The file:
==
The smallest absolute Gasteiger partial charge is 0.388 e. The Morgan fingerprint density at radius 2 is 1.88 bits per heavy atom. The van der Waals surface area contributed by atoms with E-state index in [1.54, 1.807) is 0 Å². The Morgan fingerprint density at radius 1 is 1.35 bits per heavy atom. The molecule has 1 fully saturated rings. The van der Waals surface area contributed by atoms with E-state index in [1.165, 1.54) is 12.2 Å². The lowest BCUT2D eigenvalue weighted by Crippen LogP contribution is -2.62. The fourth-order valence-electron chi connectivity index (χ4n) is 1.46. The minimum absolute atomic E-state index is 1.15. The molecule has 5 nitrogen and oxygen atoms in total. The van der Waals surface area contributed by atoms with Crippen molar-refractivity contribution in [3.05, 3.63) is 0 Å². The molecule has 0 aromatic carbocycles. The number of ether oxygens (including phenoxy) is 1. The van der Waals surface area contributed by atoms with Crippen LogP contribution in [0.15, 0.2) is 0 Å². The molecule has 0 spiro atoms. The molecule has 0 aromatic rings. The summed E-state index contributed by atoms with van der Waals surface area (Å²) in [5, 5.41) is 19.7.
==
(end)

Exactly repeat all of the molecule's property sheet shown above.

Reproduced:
The smallest absolute Gasteiger partial charge is 0.388 e. The Morgan fingerprint density at radius 2 is 1.88 bits per heavy atom. The van der Waals surface area contributed by atoms with E-state index in [1.54, 1.807) is 0 Å². The Morgan fingerprint density at radius 1 is 1.35 bits per heavy atom. The molecule has 1 fully saturated rings. The van der Waals surface area contributed by atoms with E-state index in [1.165, 1.54) is 12.2 Å². The lowest BCUT2D eigenvalue weighted by Crippen LogP contribution is -2.62. The fourth-order valence-electron chi connectivity index (χ4n) is 1.46. The minimum absolute atomic E-state index is 1.15. The molecule has 5 nitrogen and oxygen atoms in total. The van der Waals surface area contributed by atoms with Crippen molar-refractivity contribution in [3.05, 3.63) is 0 Å². The molecule has 0 aromatic carbocycles. The number of ether oxygens (including phenoxy) is 1. The van der Waals surface area contributed by atoms with Crippen LogP contribution in [0.15, 0.2) is 0 Å². The molecule has 0 spiro atoms. The molecule has 0 aromatic rings. The summed E-state index contributed by atoms with van der Waals surface area (Å²) in [5, 5.41) is 19.7.